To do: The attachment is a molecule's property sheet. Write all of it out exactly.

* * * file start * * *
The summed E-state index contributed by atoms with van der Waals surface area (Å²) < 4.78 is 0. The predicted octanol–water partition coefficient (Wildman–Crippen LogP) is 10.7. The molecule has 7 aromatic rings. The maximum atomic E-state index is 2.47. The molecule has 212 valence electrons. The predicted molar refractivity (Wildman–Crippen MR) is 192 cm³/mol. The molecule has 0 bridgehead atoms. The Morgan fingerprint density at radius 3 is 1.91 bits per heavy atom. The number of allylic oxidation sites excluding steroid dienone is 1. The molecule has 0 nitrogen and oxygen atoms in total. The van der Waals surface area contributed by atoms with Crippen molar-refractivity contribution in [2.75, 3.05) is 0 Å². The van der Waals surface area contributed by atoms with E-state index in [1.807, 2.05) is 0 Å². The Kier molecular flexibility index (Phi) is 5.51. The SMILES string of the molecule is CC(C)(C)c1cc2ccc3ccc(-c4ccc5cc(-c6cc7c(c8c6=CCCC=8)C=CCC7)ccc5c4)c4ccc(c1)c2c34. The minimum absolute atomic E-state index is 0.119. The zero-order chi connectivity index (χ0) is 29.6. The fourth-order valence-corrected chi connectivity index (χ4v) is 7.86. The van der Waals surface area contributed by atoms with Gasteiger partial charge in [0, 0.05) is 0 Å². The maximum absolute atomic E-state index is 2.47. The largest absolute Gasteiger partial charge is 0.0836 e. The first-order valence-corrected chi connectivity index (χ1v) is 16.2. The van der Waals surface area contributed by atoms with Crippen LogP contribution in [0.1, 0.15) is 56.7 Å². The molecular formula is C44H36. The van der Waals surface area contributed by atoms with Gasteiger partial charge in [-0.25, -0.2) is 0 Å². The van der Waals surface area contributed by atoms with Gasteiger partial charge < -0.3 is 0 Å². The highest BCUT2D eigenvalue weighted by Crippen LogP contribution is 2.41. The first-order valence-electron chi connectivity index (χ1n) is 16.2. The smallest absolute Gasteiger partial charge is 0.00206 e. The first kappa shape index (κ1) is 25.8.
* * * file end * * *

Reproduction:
The summed E-state index contributed by atoms with van der Waals surface area (Å²) < 4.78 is 0. The predicted octanol–water partition coefficient (Wildman–Crippen LogP) is 10.7. The molecule has 7 aromatic rings. The maximum atomic E-state index is 2.47. The molecule has 212 valence electrons. The predicted molar refractivity (Wildman–Crippen MR) is 192 cm³/mol. The molecule has 0 bridgehead atoms. The Morgan fingerprint density at radius 3 is 1.91 bits per heavy atom. The number of allylic oxidation sites excluding steroid dienone is 1. The molecule has 0 nitrogen and oxygen atoms in total. The van der Waals surface area contributed by atoms with Crippen molar-refractivity contribution in [2.75, 3.05) is 0 Å². The van der Waals surface area contributed by atoms with E-state index in [1.807, 2.05) is 0 Å². The Kier molecular flexibility index (Phi) is 5.51. The SMILES string of the molecule is CC(C)(C)c1cc2ccc3ccc(-c4ccc5cc(-c6cc7c(c8c6=CCCC=8)C=CCC7)ccc5c4)c4ccc(c1)c2c34. The minimum absolute atomic E-state index is 0.119. The zero-order chi connectivity index (χ0) is 29.6. The fourth-order valence-corrected chi connectivity index (χ4v) is 7.86. The van der Waals surface area contributed by atoms with Gasteiger partial charge in [0, 0.05) is 0 Å². The maximum absolute atomic E-state index is 2.47. The largest absolute Gasteiger partial charge is 0.0836 e. The first-order valence-corrected chi connectivity index (χ1v) is 16.2. The van der Waals surface area contributed by atoms with Crippen LogP contribution in [0.1, 0.15) is 56.7 Å². The molecular formula is C44H36. The van der Waals surface area contributed by atoms with Gasteiger partial charge in [-0.25, -0.2) is 0 Å². The van der Waals surface area contributed by atoms with Gasteiger partial charge < -0.3 is 0 Å². The highest BCUT2D eigenvalue weighted by Crippen LogP contribution is 2.41. The first-order valence-electron chi connectivity index (χ1n) is 16.2. The smallest absolute Gasteiger partial charge is 0.00206 e. The first kappa shape index (κ1) is 25.8.